Library Lines: April 13

Vacation fun

As vacation week winds down, the library has a few more fun activities for kids with an Easter egg hunt, dancing for littles, a movie and troll making. On Friday and Saturday, April 14 and 15, from 10 to 5, kids can go Easter “egg” hunting by finding pictures of eggs that are hidden around the Children’s Library. A list of the eggs is available at the Children’s desk and kids can spend their time looking among the shelves and books to find the eggs — and perhaps something to read! Kids participating in the fun will have a take-home craft as their prizes. Movement and Dance for Little Ones also takes place on Friday, from 11 to 11:30. There is no registration and no fee, kids up to age 5 with their caregivers can just drop in. Children also can watch the movie Trolls, on Friday from 1:30 to 3. Children under 8 years of age should be accompanied by caregivers; kids 8 and older should have caregivers remain in the building. There is no registration and no fee. After the movie, from 3 to 4, kids in grades 2 through 6 can stick around to make felt troll pictures. The library will supply the materials. Registration is required for this program. Parents and caregivers also are reminded there still is time to check out museum passes to many of the local and regional attractions around the state with discounted admission passes. Patrons may stop by or call the circulation desk or visit the library’s website.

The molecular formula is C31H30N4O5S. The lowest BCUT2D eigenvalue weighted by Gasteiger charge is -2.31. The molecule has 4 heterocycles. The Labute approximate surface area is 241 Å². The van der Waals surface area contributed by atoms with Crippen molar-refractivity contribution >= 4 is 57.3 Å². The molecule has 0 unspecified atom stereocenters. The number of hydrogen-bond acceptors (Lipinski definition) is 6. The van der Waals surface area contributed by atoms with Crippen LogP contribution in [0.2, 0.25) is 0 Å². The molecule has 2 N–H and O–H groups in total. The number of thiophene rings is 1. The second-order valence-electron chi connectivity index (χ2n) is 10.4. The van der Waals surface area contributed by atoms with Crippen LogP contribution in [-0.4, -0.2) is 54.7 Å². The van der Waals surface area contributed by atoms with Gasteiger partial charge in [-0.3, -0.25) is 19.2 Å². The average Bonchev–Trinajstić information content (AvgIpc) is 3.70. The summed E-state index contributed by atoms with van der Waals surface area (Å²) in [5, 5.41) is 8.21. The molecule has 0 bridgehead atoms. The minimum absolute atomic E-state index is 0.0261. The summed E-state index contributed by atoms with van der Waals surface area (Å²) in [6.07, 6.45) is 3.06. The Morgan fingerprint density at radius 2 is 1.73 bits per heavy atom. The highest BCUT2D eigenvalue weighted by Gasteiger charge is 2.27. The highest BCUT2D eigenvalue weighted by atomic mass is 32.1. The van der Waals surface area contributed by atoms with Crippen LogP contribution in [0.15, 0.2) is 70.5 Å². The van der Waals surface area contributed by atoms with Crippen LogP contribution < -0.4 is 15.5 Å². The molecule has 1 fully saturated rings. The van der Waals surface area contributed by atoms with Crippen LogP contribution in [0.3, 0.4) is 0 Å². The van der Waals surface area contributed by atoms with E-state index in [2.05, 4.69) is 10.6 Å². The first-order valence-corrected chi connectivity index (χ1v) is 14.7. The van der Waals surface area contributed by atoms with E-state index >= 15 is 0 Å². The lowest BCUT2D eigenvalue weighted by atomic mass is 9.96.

Tamping down college admissions angst

Anyone with high school teens knows the dreaded time is coming sooner than later — the college admissions process. The pressure associated with The College Process, aka The Big Event, often creates a lot of negative fallout such as ruptured relationships and high levels of stress and anxiety in students and their families. In the presentation, College Frenzy: How to Manage Yourself and Your Family Through the Process, on Tuesday, April 18, from 12:30 to 2, parent coach and clinical psychologist Susan Bauerfeld, Ph.D. and college consultant Victoria Hirsch will offer tips, strategies and suggestions for viewing the college process as a natural next step rather than The Big Event. Their remarks are designed to help manage the process in ways that foster connection and resilience rather than discord and despair. The program is for parents of eighth to 12th graders and is presented by the Wilton Youth Council and the library. Registration is strongly encouraged.

Calling kid writers

Budding writers are invited to this Writer’s Workshop for kids ages 10 to 12. The three-part workshop takes place on Tuesdays, April 18, 25 and May 2, from 4 to 5. Kids will flex their writing muscles with fun exercises and they will have a chance to share their work with the group in a nurturing atmosphere. Registration is required along with a commitment to attend all three sessions.

A seminar about the birds and the bees